|July 21, 2014|
Previously published on July 16, 2014
The hotel industry appears to be on an uptick, which is good news for lenders. Hotel construction in May 2014 is up over 13% from the same time period in 2013. Moreover, record high occupancy rates and low supply could continue to drive an influx of new rooms into 2015 and beyond. As more lenders are called upon to secure these projects, lenders should consider that hotel projects require a particular diligence not always found in other types of commercial projects. Below are a few of the more commonly overlooked issues.
The Elevated Role of UCC Financing. A significant percentage of the value of a hotel property is in furnishings, artwork, televisions, dining equipment, and other personal property. As such, lenders should obtain a separate security agreement that specifically identifies the personal property and prevents the borrower from disposing of the property except in the ordinary course of business. The lender should consider obtaining UCC insurance as well.
Management Agreements. Hotel properties are frequently managed by a third party under a management agreement between the manager and the borrower. The hotel manager controls the day-to-day operations of the hotel, hotel procedure, operating expenses, budgets and financial reports. The lender should review the management agreement to insure that it is adequately protected and has access to all financial and other reports of the hotel. The management agreement should be subordinate to the interests of the lender. Furthermore, a lender should carve-out an exception from any non-disturbance agreement between the lender and hotel manager, giving the lender the right to terminate the management agreement in the event of the borrower’s default or a distressed sale.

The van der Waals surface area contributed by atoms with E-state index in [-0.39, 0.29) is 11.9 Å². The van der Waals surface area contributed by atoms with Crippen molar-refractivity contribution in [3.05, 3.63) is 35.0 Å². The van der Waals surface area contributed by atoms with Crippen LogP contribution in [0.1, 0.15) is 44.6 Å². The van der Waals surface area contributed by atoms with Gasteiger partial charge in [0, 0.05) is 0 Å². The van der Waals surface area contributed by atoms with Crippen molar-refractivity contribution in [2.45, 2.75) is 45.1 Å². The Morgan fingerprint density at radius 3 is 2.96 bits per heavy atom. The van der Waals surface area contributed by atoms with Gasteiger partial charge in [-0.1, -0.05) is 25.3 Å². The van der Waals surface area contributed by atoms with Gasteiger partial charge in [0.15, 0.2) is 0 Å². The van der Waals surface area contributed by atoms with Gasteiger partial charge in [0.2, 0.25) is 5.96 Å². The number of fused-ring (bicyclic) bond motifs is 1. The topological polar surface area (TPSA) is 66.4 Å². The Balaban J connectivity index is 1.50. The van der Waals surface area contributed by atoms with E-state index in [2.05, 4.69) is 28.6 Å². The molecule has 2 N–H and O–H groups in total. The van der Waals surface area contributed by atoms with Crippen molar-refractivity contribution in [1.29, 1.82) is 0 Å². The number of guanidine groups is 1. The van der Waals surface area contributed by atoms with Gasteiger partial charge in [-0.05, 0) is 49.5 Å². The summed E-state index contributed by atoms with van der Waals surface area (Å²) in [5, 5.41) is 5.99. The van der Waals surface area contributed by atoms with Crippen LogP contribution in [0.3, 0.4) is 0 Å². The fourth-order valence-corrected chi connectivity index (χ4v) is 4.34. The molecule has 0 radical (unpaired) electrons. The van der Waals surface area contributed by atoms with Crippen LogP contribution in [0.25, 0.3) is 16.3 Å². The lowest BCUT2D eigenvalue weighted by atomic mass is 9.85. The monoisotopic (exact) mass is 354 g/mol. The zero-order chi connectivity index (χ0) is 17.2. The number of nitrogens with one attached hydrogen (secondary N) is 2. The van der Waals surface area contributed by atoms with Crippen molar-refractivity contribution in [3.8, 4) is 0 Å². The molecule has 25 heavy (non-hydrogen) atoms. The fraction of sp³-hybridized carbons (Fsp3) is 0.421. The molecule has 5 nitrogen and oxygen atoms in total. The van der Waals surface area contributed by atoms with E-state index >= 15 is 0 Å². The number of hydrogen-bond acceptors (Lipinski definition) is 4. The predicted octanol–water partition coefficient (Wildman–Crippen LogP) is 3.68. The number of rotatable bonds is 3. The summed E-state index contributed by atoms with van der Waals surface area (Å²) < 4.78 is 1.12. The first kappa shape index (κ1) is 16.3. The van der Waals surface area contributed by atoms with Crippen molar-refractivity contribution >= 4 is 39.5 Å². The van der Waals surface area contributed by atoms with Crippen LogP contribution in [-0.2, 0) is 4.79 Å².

Comfort Letters. Lenders secured by franchised hotels should obtain a comfort letter from the franchisor as part of the loan documentation. The comfort letter is an agreement between the hotel franchisor and the lender that grants certain protections to the lender in the event that the borrower defaults on its obligations under the franchise agreement or the lender takes control of the property. A typical comfort letter gives the lender rights to assume and transfer the franchise agreement in the event of a foreclosure, receivership, or distressed sale. It also allows the lender an opportunity to cure any defaults of the borrower under the franchise agreement. Because the value of a franchised hotel is often tied to its brand, the comfort letter is a valuable tool to protect the value of the lender’s collateral.
Occupancy rates, business operations, the hotel manager, and the franchisor all play a significant role in the success of the hotel and ultimately, the security in the loan. As a result, hotels are different than other commercial properties and require different diligence in underwriting. The additional time and attention given to these matters at loan origination can save a lender a great deal more time and expense later.